It’s official! Ya’ll forced me into this week’s email tip courtesy of the on-air questions that surfaced this past weekend, coupled with all the follow up questions via email regarding "Growing Tomatoes Upside Down."
And I’m going to provide you with as many different links to places you can learn how to "do-it-yourself" and places that have the whole kit ready for action.
All I ask in return, if you do indeed try this technique this year based on this email, is that you give me and other GardenLine listeners some periodic updates.
First, while I love the idea of growing tomatoes upside down, I’ll be honest and tell you that I’ve never personally tried it. But in a moment, you’ll come to understand exactly why I think this is such a great idea.
This may be the ultimate "thinking outside of the box" theory in vegetable gardening, unless you’re sort of familiar with the concepts of hydroponics. The benefits specifically in growing conditions make one wonder why this isn’t the normal way of growing tomatoes. First, the air can circulate better so plants have almost no disease problems. Second, the fruit doesn’t rot as quickly as those closer to the ground. Finally, many of the ruinous critters (both insect, mammalian and aviary) have trouble getting to the ripening fruit.
Then, you can add to the list of benefits that you never have to cage, stake or weed your tomato plants ever again. Plus, if you employ other factors like consistent care and blocking the late afternoon sun later this spring and early summer, you can actually extend the life of these tomatoes. Plus, you can get started now, instead of thinking that it’s already too late, which is actually the case for many tomatoes that need to go into the ground no later than March 15th. And if it doesn’t go without saying:
• You don’t have to dig holes anymore
• You don’t have to bend over working the soil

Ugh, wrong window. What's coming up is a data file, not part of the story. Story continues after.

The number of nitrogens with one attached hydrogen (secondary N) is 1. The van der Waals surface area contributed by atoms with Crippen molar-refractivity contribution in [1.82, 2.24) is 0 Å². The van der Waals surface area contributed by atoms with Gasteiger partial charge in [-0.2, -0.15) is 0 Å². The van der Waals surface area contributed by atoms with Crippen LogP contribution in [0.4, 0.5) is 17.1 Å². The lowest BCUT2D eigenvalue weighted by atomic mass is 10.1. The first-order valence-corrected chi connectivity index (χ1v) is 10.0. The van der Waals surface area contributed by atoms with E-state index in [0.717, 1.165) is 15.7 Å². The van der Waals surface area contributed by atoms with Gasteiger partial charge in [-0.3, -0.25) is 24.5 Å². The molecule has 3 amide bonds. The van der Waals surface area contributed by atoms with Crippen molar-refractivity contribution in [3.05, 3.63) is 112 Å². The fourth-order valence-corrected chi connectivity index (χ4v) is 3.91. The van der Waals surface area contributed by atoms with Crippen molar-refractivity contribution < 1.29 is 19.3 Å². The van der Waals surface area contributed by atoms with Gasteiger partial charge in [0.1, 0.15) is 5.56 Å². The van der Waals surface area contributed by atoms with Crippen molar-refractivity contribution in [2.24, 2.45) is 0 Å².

• No chance of nematode damage
• Eliminates any chance of blossom end rot with consistent watering
• Watering only takes seconds
• You feed them every time you water them
• Perfect for patios and small spaces
• Makes it downright fun and interesting
Here’s the kind of "hand-slap-to-the-forehead" brilliance: It all starts with one of the basic elements that every garage has at least one of, or that can be had for little money – A 5-Gallon Bucket! Unless, you buy the pre-fabricated containers as seen in the Topsy Turvy Tomato System or the Hi-Tech kind found from Hammecher Schlemmer.
But, to get you started if you have such a bucket, and if you are in the "do-it-yourself" mode, here are the three best sites I’ve found to walk you through the procedure. The first is linked courtesy of the U.S. Botanical Gardens, just so you don’t think this is way to far out there in left field.
• Link 1
• Link 2
• Link 3
Lastly, here are some other sites as recommended by listeners this past weekend, mostly affiliated with catalogue type websites related to gardening.
• Link 1
• Link 2
• Link 3
Until next issue, here's to Great Gardening from the GardenLine, heard exclusively, 6-10 a.m. Saturdays and 7-10 a.m. Sundays, only on NewsRadio 740 KTRH.
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